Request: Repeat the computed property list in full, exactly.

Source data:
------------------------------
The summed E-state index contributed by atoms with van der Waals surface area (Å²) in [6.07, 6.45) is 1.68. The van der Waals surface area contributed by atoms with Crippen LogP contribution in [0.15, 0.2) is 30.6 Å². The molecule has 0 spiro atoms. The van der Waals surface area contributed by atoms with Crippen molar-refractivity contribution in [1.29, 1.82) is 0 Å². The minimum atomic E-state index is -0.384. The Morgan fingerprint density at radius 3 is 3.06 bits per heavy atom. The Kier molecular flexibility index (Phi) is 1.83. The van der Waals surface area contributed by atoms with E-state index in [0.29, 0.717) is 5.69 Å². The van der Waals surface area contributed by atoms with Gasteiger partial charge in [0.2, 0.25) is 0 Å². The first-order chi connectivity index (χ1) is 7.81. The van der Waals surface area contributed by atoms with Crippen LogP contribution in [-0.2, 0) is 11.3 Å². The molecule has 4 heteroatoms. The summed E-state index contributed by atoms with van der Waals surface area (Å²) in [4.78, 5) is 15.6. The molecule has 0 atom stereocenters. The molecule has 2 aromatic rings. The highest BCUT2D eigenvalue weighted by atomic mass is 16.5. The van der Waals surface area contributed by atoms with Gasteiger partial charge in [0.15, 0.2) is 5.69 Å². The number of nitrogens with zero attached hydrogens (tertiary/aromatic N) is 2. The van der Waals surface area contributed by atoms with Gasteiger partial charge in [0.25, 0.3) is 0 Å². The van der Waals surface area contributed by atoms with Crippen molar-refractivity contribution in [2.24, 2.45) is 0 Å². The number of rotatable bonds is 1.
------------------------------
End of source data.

The summed E-state index contributed by atoms with van der Waals surface area (Å²) in [6.07, 6.45) is 1.68. The van der Waals surface area contributed by atoms with Crippen LogP contribution in [0.15, 0.2) is 30.6 Å². The molecule has 0 spiro atoms. The van der Waals surface area contributed by atoms with Crippen molar-refractivity contribution in [1.29, 1.82) is 0 Å². The minimum atomic E-state index is -0.384. The Morgan fingerprint density at radius 3 is 3.06 bits per heavy atom. The Kier molecular flexibility index (Phi) is 1.83. The van der Waals surface area contributed by atoms with E-state index in [0.29, 0.717) is 5.69 Å². The van der Waals surface area contributed by atoms with Gasteiger partial charge in [0.2, 0.25) is 0 Å². The first-order chi connectivity index (χ1) is 7.81. The van der Waals surface area contributed by atoms with Crippen LogP contribution in [-0.2, 0) is 11.3 Å². The molecule has 4 heteroatoms. The summed E-state index contributed by atoms with van der Waals surface area (Å²) in [4.78, 5) is 15.6. The molecule has 0 atom stereocenters. The molecule has 2 aromatic rings. The highest BCUT2D eigenvalue weighted by atomic mass is 16.5. The van der Waals surface area contributed by atoms with Gasteiger partial charge in [0.15, 0.2) is 5.69 Å². The number of nitrogens with zero attached hydrogens (tertiary/aromatic N) is 2. The van der Waals surface area contributed by atoms with Gasteiger partial charge in [0.25, 0.3) is 0 Å². The van der Waals surface area contributed by atoms with Crippen molar-refractivity contribution in [2.24, 2.45) is 0 Å². The number of rotatable bonds is 1.